The finance minister, in the maiden Budget of the government, made a very important and a much awaited announcement relating to the insurance sector. The existing composite Foreign Direct Investment (FDI) limit in the insurance sector of 26% is now proposed to be increased to 49% through the FIPB route, with full Indian management and control.
This is a welcome move for the insurance industry, which is investment-starved, for long has suffered from muted growth and needs a major breather in the form of higher FDI.
Finance minister, in his budget speech, did mention that the benefits of insurance have not reached to a large section of people in India due to low insurance penetration and density. The increase in FDI limit would certainly help insurance companies get the much needed foreign capital from the overseas partners for expansion, and may also assist in resolving the issue of penetration of insurance.
The increase in the existing FDI limit up to 49% was one of the key amendments proposed in the Insurance Laws (Amendment) Bill, 2008 (‘Insurance Bill’). In his budget speech, the finance minister also made an announcement of taking up the Insurance Bill for consideration by the Parliament. While it remains to be seen whether the increase is brought out by way of enactment of the Insurance Bill or by way of amendment to existing Insurance Act, 1938, a crucial point here would be that, in either case, approval would be required from both the houses of the Parliament.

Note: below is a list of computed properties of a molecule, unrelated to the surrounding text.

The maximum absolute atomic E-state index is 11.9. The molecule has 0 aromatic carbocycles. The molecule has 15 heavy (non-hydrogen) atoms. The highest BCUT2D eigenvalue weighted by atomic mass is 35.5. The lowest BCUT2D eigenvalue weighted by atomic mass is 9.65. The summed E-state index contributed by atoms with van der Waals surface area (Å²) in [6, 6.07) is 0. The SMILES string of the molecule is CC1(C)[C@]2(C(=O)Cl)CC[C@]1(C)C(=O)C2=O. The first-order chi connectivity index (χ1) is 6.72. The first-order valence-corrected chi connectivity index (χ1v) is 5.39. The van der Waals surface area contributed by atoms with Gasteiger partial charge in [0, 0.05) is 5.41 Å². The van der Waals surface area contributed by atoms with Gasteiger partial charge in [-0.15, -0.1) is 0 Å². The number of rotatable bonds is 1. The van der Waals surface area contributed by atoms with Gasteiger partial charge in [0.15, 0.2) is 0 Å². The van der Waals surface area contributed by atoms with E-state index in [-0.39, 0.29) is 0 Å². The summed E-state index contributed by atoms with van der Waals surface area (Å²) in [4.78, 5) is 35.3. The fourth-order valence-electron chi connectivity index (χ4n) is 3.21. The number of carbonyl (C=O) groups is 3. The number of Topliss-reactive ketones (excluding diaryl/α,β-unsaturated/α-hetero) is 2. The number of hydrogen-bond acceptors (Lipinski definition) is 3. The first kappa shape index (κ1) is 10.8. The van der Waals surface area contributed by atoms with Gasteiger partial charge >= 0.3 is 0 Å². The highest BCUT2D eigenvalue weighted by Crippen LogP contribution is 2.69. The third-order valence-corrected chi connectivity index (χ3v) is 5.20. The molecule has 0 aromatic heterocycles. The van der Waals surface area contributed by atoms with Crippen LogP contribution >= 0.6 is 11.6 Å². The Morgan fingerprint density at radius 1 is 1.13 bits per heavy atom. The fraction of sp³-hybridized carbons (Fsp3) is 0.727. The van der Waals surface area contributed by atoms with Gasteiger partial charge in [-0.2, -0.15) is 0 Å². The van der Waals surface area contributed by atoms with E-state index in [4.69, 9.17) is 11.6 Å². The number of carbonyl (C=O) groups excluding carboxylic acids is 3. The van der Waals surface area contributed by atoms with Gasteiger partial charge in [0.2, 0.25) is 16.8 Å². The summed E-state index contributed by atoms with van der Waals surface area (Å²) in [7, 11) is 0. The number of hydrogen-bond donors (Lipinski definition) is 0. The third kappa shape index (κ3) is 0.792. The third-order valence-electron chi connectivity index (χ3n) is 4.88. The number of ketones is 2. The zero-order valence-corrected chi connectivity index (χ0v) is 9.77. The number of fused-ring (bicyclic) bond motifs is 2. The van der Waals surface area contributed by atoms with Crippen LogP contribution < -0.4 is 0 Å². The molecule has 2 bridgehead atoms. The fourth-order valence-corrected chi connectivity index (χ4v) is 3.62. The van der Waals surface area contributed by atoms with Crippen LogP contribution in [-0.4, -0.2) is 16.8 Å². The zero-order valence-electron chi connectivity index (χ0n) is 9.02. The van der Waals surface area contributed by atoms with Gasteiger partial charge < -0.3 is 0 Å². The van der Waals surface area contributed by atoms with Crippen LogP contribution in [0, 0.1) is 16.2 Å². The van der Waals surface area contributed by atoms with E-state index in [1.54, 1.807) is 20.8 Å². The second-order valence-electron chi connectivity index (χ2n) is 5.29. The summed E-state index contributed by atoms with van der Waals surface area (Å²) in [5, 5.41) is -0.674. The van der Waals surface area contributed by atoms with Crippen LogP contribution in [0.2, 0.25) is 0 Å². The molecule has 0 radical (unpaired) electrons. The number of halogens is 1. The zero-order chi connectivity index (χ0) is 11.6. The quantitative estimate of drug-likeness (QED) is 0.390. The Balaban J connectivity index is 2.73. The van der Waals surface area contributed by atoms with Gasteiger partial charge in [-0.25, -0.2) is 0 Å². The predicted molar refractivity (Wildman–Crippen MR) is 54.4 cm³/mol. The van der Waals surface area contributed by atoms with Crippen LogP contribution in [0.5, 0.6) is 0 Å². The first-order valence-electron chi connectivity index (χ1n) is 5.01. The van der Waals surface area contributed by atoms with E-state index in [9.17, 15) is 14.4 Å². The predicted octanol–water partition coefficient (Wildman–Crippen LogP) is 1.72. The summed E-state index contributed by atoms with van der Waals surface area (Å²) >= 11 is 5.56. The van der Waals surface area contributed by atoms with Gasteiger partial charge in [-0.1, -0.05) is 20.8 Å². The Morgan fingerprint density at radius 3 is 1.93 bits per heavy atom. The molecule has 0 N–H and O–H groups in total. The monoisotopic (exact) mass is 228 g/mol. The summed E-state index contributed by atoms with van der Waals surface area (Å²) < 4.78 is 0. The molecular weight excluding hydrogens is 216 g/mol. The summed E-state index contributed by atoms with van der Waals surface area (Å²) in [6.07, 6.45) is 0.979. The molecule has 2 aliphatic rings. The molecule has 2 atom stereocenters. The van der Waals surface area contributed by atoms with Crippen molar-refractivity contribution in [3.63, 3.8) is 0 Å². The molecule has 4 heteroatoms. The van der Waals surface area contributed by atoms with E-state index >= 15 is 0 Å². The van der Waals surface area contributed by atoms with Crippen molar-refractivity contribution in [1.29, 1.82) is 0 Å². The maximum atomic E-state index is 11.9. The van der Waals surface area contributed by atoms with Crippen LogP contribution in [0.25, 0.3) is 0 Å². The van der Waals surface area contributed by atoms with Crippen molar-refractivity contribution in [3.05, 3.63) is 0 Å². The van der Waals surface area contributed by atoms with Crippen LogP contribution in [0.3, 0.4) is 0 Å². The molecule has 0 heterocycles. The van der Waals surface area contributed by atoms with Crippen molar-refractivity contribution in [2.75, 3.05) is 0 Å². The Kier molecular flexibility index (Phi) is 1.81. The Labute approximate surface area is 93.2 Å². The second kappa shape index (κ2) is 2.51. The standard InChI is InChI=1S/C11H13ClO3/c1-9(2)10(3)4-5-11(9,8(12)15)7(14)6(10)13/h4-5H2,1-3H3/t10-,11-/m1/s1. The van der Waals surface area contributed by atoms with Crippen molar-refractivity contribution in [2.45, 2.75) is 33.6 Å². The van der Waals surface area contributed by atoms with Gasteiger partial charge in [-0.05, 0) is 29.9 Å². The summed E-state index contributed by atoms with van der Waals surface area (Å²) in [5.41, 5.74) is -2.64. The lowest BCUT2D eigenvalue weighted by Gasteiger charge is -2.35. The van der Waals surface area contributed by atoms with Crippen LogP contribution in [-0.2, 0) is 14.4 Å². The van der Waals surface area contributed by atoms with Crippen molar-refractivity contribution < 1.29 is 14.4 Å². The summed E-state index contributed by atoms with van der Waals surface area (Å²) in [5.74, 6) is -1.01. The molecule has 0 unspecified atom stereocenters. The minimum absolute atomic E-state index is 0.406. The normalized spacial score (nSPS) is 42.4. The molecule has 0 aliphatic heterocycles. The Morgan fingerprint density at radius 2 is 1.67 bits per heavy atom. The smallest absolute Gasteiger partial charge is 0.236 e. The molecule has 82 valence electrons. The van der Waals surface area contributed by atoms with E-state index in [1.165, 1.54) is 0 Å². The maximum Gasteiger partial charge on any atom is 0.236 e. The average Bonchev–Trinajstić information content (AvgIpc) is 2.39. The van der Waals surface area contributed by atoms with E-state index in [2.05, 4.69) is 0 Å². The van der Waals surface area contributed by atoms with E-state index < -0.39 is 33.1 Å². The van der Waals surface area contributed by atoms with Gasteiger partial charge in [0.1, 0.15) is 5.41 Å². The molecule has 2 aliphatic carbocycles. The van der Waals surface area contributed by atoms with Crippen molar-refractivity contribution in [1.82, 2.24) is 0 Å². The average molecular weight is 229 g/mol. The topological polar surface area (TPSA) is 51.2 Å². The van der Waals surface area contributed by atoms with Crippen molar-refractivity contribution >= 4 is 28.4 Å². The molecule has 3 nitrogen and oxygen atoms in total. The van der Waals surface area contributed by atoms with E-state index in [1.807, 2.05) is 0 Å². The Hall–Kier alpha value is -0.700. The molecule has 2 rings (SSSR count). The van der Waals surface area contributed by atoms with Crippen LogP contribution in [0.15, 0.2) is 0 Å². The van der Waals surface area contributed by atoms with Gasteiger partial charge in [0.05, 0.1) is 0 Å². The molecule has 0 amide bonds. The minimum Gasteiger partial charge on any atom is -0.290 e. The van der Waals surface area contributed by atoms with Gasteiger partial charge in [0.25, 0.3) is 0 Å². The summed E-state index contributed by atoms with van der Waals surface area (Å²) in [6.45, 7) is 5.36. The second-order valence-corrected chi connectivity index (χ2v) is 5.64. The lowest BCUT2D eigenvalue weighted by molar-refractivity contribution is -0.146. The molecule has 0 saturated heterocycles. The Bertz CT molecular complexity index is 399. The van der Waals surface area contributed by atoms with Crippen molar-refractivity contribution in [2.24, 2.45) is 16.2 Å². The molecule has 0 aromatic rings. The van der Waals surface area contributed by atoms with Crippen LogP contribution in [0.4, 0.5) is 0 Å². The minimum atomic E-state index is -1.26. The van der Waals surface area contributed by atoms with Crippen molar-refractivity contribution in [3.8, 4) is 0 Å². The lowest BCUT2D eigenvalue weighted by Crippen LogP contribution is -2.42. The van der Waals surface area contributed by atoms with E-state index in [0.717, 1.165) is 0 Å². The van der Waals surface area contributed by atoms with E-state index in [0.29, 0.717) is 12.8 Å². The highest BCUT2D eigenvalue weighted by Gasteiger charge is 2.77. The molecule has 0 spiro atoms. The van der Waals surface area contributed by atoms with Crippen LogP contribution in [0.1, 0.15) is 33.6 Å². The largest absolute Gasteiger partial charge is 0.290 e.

The proposal to allow the increase in FDI is subject to retaining the full Indian management and control. However, what is contemplated by full management and control will be known only after going through the fine print of the legislative/policy changes made in this regard. The intention may be to retain majority of Indian management and control and for which conditions may be placed in the form of Indian promoters having right to appoint majority of directors or that majority of directors are Indian citizens (like in case of telecom sector) or key positions such as chairman or managing director or CEO or CFO or actuary be held by Indian citizens.
While the government has paid heed to the long standing demand of the sector, the industry players would now be eager to see quicker implementation of this reform measure by the government. Not only the existing foreign promoters but even the private equity investors, foreign institutional investors, foreign portfolio investors, etc. would be keen on having financial interest in this sector.
(Radhakishan Rawal, Director assisted by Rajesh Bhagat, Senior Manager, PricewaterhouseCoopers Private Limited)
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